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Collection of publications compositing the Nutrigonometry series.

American Naturalist

Aren't triangles remarkable? Pythagoras and other geometers certainly think so! In homage to triangle's beauty, we present a simple trigonometric model to measure nutritional trade-offs in multidimensional landscapes (Nutrigonometry), which relies on the trigonometric relationships of right-angle triangles and thus, is both conceptually and computationally easier to understand and use than previous quantitative approaches. 

Ecology and Evolution

We test alternative experimental designs to explore the full range of the performance landscape in studies using the Geometric Framework (GF) for Nutrition. Standard GF design did not reconstruct the properties of baseline performance landscape appropriately particularly for traits that respond strongly to the interaction between nutrients. Thus, we conclude that alternative experimental designs can maximise information from performance landscapes in GF studies, enabling reliable biological insights into nutritional trade-offs and physiological limits within and across species.

Royal Society Open Science

We propose a new model to investigate the curvature of landscapes from Geometric Framework for Nutrition experiments. In particular, we integrate concepts from differential geometry such as Mean and Gauss curvatures. We also estimate the surface-area of multidimensional performance landscapes as means to measure landscape deviations from flat. Lastly, we introduce Hausdorff distance as metric to compare the similarity of multidimensional landscapes.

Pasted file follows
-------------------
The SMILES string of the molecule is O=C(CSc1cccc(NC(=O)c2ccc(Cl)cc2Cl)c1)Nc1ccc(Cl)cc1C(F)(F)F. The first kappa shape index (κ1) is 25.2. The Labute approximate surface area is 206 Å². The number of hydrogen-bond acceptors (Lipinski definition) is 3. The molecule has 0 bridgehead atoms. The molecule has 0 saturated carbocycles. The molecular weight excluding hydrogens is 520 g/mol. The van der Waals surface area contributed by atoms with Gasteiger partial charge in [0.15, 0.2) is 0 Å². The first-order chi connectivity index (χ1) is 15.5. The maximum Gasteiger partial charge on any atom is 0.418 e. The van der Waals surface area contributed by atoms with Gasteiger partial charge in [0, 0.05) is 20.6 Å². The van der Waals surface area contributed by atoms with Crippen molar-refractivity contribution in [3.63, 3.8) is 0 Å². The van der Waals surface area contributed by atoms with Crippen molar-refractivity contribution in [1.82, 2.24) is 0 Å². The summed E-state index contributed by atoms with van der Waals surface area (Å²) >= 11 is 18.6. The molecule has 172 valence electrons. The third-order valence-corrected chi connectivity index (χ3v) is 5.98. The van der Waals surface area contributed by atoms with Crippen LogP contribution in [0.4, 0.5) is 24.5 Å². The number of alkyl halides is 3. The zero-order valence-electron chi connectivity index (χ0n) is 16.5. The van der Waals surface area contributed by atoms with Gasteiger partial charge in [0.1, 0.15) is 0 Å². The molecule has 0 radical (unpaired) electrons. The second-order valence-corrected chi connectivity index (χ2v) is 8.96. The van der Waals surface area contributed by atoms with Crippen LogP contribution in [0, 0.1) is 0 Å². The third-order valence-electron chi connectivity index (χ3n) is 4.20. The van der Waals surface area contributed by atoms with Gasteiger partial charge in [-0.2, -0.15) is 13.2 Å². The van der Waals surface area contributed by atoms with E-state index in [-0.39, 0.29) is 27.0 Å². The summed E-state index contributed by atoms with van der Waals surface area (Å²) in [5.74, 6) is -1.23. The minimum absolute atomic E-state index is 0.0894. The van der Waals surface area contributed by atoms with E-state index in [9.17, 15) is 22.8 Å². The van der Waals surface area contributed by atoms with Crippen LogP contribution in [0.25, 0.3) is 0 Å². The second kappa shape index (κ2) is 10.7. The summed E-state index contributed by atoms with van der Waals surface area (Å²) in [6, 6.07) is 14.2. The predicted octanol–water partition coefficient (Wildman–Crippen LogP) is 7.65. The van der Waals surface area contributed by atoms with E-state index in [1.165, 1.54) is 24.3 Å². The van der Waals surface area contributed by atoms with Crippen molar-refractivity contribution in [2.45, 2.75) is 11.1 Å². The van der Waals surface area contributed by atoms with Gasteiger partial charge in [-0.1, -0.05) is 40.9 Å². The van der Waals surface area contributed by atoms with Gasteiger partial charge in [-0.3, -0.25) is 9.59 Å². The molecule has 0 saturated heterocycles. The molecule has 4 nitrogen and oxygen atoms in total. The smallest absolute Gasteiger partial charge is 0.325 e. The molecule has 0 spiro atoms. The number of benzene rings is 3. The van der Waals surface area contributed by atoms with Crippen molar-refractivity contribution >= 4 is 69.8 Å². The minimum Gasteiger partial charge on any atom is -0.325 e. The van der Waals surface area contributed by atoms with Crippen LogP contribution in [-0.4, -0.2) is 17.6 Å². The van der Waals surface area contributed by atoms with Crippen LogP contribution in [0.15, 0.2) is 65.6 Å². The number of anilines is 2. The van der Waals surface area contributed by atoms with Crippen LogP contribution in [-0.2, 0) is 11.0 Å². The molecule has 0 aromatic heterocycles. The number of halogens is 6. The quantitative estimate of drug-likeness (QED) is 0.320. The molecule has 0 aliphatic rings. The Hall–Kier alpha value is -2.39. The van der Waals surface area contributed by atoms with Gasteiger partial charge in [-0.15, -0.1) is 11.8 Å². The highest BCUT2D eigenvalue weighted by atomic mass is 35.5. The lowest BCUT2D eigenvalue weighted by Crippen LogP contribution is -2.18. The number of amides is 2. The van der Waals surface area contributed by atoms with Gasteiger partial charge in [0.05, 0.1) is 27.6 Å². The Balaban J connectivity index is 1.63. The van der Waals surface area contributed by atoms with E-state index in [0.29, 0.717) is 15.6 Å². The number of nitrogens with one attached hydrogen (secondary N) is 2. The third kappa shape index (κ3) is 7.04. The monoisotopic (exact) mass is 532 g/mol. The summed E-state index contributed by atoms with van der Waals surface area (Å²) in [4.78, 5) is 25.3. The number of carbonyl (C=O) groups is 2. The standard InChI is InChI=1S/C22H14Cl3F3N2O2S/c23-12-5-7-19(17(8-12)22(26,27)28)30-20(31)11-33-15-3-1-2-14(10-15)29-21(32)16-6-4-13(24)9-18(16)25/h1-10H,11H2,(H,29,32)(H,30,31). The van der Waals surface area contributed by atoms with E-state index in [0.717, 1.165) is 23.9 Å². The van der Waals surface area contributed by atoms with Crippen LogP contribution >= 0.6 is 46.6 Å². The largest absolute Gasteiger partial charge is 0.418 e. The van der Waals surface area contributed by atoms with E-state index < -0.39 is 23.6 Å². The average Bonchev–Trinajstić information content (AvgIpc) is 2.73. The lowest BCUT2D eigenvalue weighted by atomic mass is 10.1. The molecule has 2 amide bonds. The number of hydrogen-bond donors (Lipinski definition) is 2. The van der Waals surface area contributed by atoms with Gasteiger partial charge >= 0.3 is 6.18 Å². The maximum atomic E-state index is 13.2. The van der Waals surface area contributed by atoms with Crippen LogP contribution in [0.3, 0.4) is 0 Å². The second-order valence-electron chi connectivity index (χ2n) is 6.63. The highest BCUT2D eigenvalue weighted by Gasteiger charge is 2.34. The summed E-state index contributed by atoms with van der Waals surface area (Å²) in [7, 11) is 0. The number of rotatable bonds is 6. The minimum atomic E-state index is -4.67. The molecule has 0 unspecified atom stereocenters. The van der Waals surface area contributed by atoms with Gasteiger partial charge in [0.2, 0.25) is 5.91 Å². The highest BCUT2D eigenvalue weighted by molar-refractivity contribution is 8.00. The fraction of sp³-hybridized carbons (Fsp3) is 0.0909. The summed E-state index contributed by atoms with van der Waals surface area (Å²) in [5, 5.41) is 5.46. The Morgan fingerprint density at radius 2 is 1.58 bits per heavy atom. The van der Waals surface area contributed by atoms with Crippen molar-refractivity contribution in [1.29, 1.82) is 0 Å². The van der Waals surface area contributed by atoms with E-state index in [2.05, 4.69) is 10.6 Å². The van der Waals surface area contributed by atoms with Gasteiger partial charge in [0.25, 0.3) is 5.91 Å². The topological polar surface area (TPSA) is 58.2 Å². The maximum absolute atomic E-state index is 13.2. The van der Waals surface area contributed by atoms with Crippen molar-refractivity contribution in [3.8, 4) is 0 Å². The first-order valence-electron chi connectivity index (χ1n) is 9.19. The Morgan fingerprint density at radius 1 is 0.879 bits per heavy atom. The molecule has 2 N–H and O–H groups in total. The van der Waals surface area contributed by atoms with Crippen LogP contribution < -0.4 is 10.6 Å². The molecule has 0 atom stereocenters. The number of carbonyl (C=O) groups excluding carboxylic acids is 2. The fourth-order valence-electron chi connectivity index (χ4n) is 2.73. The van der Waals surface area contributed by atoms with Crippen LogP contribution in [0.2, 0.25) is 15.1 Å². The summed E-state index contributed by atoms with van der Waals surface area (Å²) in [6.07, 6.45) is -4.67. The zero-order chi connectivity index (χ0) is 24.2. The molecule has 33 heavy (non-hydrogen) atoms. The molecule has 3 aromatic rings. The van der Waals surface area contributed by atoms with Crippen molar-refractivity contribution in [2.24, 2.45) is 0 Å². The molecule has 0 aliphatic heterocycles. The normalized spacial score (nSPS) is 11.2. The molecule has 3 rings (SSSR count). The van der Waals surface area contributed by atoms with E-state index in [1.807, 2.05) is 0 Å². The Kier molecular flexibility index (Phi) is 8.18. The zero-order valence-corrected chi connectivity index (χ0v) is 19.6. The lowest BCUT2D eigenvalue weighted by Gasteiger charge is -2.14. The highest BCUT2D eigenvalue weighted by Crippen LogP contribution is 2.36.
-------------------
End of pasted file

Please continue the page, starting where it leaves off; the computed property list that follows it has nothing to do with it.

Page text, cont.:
Scientific Reports

Shapes within shapes: we propose the use of the Thales' theorem of inscribed triangles to measure the rules of dietary compromise in animals. Thales' theorem states that an inscribed triangle will have an angle of 90 degrees if the hypothenuse of the triangle is the diameter of the inscribing circle and the three vertices lie on the circle. We leveraged this theorem to propose a model to test whether animals minimise the distance between an imbalanced diet and the optimal diet balance (if they were given a choice). 

Journal of Mathematical Biology

In 1957, Hutchinson proposed a complex concept known as the n-dimensional niche hypervolume. Hypervolumes have now been used to, amongst other things, understand species responses to climate change. Interestingly, niche hypervolumes can have holes (Blonder, 2010; Am Nat), but funny things happen in high dimensions, and finding holes in these hypervolunmes are tricky. In this paper, we proposed the use of a concept known as persistence homology to address this issue. Check it out!

American Naturalist

We build on previous methods and introduce a generalized vector-based approach—the vector of position approach—to study nutritional trade-offs in complex multidimensional spaces. The vector of position approach allows the estimate of performance variations across entire landscapes (peaks and valleys) and comparison of these variations between animals. The vector of position approach provides a generalized framework for investigating nutritional differences in life-history trait expression within and between species, an essential step for the development of comparative research on the evolution of animal nutritional strategies.

Scientific Reports

What do males need to eat to in order to produce offspring? We investigated this question using the model organism Drosophila melanogaster. Using the Geometric Framework for Nutrition, we showed how the balance of carbohydrate and protein affect the ability of males to attract and mate with females as well as sire their offspring. 



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